Wellington Reinvented

The idea of Wellington winning New Zealand’s ‘Top Town’ status would have been laughable 10 years ago, says Wellington Chamber of Commerce president Barrie Saunders. But the city with the bleak and breezy reputation has been reinvented and re-invigorated and Saunders can now see why it won the accolade. “And success feeds on itself,” he says.
British-born Ray Thompson, founder of locally-based film company Cloud Nine, agrees. Thompson came to Wellington in the mid-’60s to make children’s TV series. He found all the photogenic locations he needed within 30 kilometre radius so he based his company in Lower Hutt and stayed. Now he’s “a great fan of Wellington”. “It’s an ideal place to do business and great place to live and it’s got great future,” says Thompson.
Persuasion Advertising’s Eugene Doyle is equally enthusiastic: “It’s an absolutely fabulous place to work, to live and to visit.” Mind you, he would say that. It’s Doyle’s job to attract tourists to the city.
His clients include the Hurricanes Super 12 rugby franchise and the Lions NPC team. His company also runs the ‘send-yourself-to-Wellington’ campaign, $1.2 million marketing push designed to promote the city as weekend tourism destination and run by Totally Wellington, trust of public and private organisations funded from levy on the central district.
Doyle believes the campaign contributed to North & South magazine’s decision last year to nominate Wellington as its “Top Town”. Whether it did or not, the campaign is “certainly an economic driver” for the city, he says.
Hotel occupancies, retail sales, foot traffic counts and Air New Zealand sales all show the campaign has had big impact. The weekend business it generates is boon for local hotels; “previously, weekend visitors would rattle down empty corridors”, says Doyle.
The extraordinary popularity of Te Papa, the national museum, has also played significant role in lifting the number of visitors to the city. But, says Infometrics economist Tony Booth, so have attractions like the Festival of the Arts and the major sports fixtures that regularly feature at the “cake tin”, as the WestpacTrust Stadium is popularly known.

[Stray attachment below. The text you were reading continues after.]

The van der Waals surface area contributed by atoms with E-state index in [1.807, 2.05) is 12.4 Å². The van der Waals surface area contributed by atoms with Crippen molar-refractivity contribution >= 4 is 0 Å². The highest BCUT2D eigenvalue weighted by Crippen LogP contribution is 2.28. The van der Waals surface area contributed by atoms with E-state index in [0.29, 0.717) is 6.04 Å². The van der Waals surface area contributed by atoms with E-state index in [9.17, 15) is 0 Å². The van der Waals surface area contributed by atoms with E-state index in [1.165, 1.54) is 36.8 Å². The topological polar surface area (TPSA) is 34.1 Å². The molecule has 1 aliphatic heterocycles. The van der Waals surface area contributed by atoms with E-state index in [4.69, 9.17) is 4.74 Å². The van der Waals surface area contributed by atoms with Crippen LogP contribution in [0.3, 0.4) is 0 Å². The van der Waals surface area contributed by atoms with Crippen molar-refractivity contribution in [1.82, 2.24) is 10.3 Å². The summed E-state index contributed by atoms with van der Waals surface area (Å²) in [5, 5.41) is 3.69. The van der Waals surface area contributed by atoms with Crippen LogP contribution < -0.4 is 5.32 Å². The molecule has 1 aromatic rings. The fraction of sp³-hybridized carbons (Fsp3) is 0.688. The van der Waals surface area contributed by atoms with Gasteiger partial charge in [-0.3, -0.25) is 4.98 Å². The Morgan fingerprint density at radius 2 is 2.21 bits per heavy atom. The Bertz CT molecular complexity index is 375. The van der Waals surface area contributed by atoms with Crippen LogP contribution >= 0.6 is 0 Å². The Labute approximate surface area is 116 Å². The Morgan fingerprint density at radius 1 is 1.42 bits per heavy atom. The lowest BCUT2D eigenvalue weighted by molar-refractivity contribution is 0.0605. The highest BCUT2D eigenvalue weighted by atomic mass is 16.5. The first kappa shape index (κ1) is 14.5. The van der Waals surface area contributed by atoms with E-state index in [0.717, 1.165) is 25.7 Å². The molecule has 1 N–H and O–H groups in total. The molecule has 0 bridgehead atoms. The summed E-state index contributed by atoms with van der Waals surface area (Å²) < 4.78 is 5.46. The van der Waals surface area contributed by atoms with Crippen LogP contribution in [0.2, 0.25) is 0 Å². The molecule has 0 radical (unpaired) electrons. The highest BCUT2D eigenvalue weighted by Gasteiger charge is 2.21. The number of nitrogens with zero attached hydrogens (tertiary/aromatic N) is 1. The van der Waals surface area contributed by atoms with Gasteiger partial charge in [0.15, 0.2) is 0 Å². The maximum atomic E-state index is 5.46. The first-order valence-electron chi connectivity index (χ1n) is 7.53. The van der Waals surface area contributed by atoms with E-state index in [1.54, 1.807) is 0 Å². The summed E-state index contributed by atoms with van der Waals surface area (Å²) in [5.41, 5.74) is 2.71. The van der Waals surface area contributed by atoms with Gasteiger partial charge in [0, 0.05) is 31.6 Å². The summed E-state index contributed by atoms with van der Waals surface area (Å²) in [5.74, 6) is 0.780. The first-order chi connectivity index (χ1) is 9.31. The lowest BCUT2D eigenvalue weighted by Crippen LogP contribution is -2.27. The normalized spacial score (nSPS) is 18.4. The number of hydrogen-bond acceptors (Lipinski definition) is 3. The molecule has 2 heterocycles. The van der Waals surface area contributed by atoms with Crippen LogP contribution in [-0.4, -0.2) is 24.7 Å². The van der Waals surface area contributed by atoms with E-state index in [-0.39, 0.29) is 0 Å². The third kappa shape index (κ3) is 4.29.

Tower Corporation chief executive James Boonzaier is little more equivocal about Wellington’s business strengths. He agrees that it has lifestyle, fine restaurants, dollops of culture and geo-graphy going for it but it still suffers from the fact that it is not New Zealand’s largest city.
The proximity to politicians and diplomats from host of nations is frequently convenient but Auckland is the biggest domestic market which gives Auckland companies an advantage.
Wellington may be just an hour by plane from Auckland and even less travel time to the South Island but an international air service hub it is not. These drawbacks aside Boonzaier still believes the company has great deal to offer both local and global businesses operating in the New Zealand market.
Despite the size-driven drawbacks confronting the city and the trend by larger enterprises to relocate head offices to north of the Bombay Hills, Saunders is adamant that Wellington is “top town” for business.
New businesses are arriving he says and he ranks the city’s advantages as:
* Its geographically central location.
* Being the capital city.
* Having good economic infrastructure including good port company, rail service and airport.
* Being “extraordinarily liveable”.
Saunders ranks “liveability” at the top of his list. Wellington is New Zealand’s most sophisticated city. That, among other things, makes it good environment for head offices and businesses, particularly in the services sector, he says. “It’s easy to move about the city, it’s easy to operate in it, and its geography gives it compactness which makes it stimulating environment.”
Saunders believes Wellington is ideal for the burgeoning global services sector. Successful service enterprises, such as software companies, are made for Wellington. “You can have customers all around the world, if you are good in the services sector,” says Saunders.